AWS Storage Options – RDS, DynamoDB & Database on EC2

AWS Storage Options Whitepaper with RDS, DynamoDB & Database on EC2 Cont.

Provides a brief summary for the Ideal Use cases, Anti-Patterns and other factors for Amazon RDS, DynamoDB & Databases on EC2 storage options

Amazon RDS

  • RDS is a web service that provides the capabilities of MySQL, Oracle, MariaDB, Postgres or Microsoft SQL Server relational database as a managed, cloud-based service
  • RDS eliminates much of the administrative overhead associated with launching, managing, and scaling your own relational database on Amazon EC2 or in another computing environment.

Ideal Usage Patterns

  • RDS is a great solution for cloud-based fully-managed relational database
  • RDS is also optimal for new applications with structured data that requires more sophisticated querying and joining capabilities than that provided by Amazon’s NoSQL database offering, DynamoDB.
  • RDS provides full compatibility with the databases supported and direct access to native database engines, code and libraries and is ideal for existing applications that rely on these databases

Anti-Patterns

  • Index and query-focused data
    • If the applications don’t require advanced features such as joins and complex transactions and is more oriented toward indexing and querying data, DynamoDB would be more appropriate for this needs
  • Numerous BLOBs
    • If the application makes heavy use of files (audio files, videos, images, etc), it is a better choice to use S3 to store the objects instead of database engines Blob feature and use RDS or DynamoDB only to save the metadata
  • Automated scalability
    • RDS provides pushbutton scaling and it only scales up and has limited scale out ability. If fully-automated scaling is needed, DynamoDB may be a better choice.
  • Complete control
    • RDS does not provide admin access and does not enable the full feature set of the database engines.
    • So if the application requires complete, OS-level control of the database server with full root or admin login privileges, a self-managed database on EC2 may be a better match.
  • Other database platforms
    • RDS, at this time, provides a MySQL, Oracle, MariaDB, PostgreSQL and SQL Server databases.
    • If any other database platform (such as IBM DB2, Informix, or Sybase) is needed, it should be deployed on a self-managed database on an EC2 instance by using a relational database AMI, or by installing database software on an EC2 instance.

Performance

  • RDS Provisioned IOPS, where the IOPS can be specified when the instance is launched and is guaranteed over the life of the instance, provides a high-performance storage option designed to deliver fast, predictable, and consistent performance for I/O intensive transactional database workload

Durability and Availability

  • RDS leverages Amazon EBS volumes as its data store
  • RDS provides database backups, for enhanced durability, which are replicated across multiple AZ’s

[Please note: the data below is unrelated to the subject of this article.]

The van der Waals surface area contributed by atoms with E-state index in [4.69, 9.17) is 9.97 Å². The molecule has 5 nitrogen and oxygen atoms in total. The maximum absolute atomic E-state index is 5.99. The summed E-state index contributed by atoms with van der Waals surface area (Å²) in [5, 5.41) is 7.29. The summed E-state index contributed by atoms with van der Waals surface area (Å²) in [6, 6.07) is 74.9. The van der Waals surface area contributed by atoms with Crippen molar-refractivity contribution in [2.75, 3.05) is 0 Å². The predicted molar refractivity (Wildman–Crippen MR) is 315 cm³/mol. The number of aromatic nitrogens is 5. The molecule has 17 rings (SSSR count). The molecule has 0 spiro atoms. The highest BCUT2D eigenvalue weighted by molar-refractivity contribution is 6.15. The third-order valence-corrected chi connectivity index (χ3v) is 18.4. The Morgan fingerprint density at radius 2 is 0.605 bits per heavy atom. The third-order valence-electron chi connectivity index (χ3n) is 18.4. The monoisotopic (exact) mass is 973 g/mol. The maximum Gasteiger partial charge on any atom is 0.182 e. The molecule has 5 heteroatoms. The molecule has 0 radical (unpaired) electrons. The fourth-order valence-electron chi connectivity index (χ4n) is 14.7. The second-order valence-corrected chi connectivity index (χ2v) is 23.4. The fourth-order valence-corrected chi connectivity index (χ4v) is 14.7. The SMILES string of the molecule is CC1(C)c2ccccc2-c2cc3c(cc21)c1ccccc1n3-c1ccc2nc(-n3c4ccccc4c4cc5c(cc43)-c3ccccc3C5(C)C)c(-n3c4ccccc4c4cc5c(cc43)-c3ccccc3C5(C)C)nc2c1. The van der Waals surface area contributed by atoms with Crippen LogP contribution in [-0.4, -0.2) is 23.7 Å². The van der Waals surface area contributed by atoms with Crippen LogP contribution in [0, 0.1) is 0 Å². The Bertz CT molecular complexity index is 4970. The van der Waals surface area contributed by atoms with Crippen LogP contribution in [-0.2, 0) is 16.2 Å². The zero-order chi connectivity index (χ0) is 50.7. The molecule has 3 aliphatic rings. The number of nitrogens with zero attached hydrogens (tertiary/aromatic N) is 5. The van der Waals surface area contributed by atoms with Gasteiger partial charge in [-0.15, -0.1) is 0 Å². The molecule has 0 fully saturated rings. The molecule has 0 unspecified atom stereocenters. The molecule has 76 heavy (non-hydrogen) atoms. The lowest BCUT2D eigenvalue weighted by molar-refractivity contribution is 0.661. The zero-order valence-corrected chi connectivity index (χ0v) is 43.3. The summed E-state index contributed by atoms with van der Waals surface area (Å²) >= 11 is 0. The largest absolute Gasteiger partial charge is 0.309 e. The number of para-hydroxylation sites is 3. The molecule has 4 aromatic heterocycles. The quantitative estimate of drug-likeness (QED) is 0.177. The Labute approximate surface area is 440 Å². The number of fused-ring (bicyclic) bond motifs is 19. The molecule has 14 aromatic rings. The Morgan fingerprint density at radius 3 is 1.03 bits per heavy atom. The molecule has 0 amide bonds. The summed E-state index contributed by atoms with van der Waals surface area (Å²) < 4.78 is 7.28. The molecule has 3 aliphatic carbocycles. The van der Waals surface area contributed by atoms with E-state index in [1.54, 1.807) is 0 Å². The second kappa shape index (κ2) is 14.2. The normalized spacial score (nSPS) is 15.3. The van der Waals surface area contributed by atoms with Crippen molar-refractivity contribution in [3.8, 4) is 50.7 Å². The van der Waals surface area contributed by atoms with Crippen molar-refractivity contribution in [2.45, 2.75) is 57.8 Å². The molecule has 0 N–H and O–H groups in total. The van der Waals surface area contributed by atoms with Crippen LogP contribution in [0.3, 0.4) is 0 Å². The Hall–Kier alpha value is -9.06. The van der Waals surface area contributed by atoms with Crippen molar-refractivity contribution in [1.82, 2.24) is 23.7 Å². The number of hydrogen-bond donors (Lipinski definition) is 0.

• Automated backups
      • If enabled, RDS will automatically perform a full daily backup of your data during the specified backup window, and will also capture DB transaction logs
    • User initiated backups
      • User can initiate backups at time and they are not deleted unless deleted explicitly by the user
  • RDS Multi AZ’s feature enhances both the durability and the availability of the database by synchronously replicating the data between a primary RDS DB instance and a standby instance in another Availability Zone, which prevents data loss,
  • RDS provides a DNS endpoint and in case of an failure on the primary, it automatically fails over to the standby instance
  • RDS also allows Read replicas for the supported databases, which are replicated asynchronously

Cost Model

  • RDS offers a tiered pricing structure, based on the size of the database instance, the deployment type (Single-AZ/Multi-AZ), and the AWS region.
  • Pricing for RDS is based on several factors: the DB instance hours (per hour), the amount of provisioned database storage (per GB-month and per million I/O requests), additional backup storage (per GB-month), and data transfer in/out (per GB per month)

Scalability and Elasticity

  • RDS resources can be scaled elastically in several dimensions: database storage size, database storage IOPS rate, database instance compute capacity, and the number of read replicas
  • RDS supports “pushbutton scaling” of both database storage and compute resources. Additional storage can either be added immediately or during the next maintenance cycle
  • RDS for MySQL also enables you to scale out beyond the capacity of a single database deployment for read-heavy database workloads by creating one or more read replicas.
  • Multiple RDS instances can also be configured to leverage database partitioning or sharding to spread the workload over multiple DB instances, achieving even greater database scalability and elasticity.

Interfaces

  • RDS APIs and the AWS Management Console provide a management interface that allows you to create, delete, modify, and terminate RDS DB instances; to create DB snapshots; and to perform point-in-time restores
  • There is no AWS data API for Amazon RDS.
  • Once a database is created, RDS provides a DNS endpoint for the database which can be used to connect to the database.
  • Endpoint does not change over the lifetime of the instance even during the failover in case of Multi-AZ configuration

Amazon DynamoDB

  • Amazon DynamoDB is a fast, fully-managed NoSQL database service that makes it simple and cost-effective to store and retrieve any amount of data, and serve any level of request traffic.
  • DynamoDB being a managed service helps offload the administrative burden of operating and scaling a highly-available distributed database cluster.
  • DynamoDB helps meet the latency and throughput requirements of highly demanding applications by providing extremely fast and predictable performance with seamless throughput and storage scalability.
  • DynamoDB provides both eventually-consistent reads (by default), and strongly-consistent reads (optional), as well as implicit item-level transactions for item put, update, delete, conditional operations, and increment/decrement.
  • Amazon DynamoDB handles the data as below :-
    • DynamoDB stores structured data in tables, indexed by primary key, and allows low-latency read and write access to items.
    • DynamoDB supports three data types: number, string, and binary, in both scalar and multi-valued sets.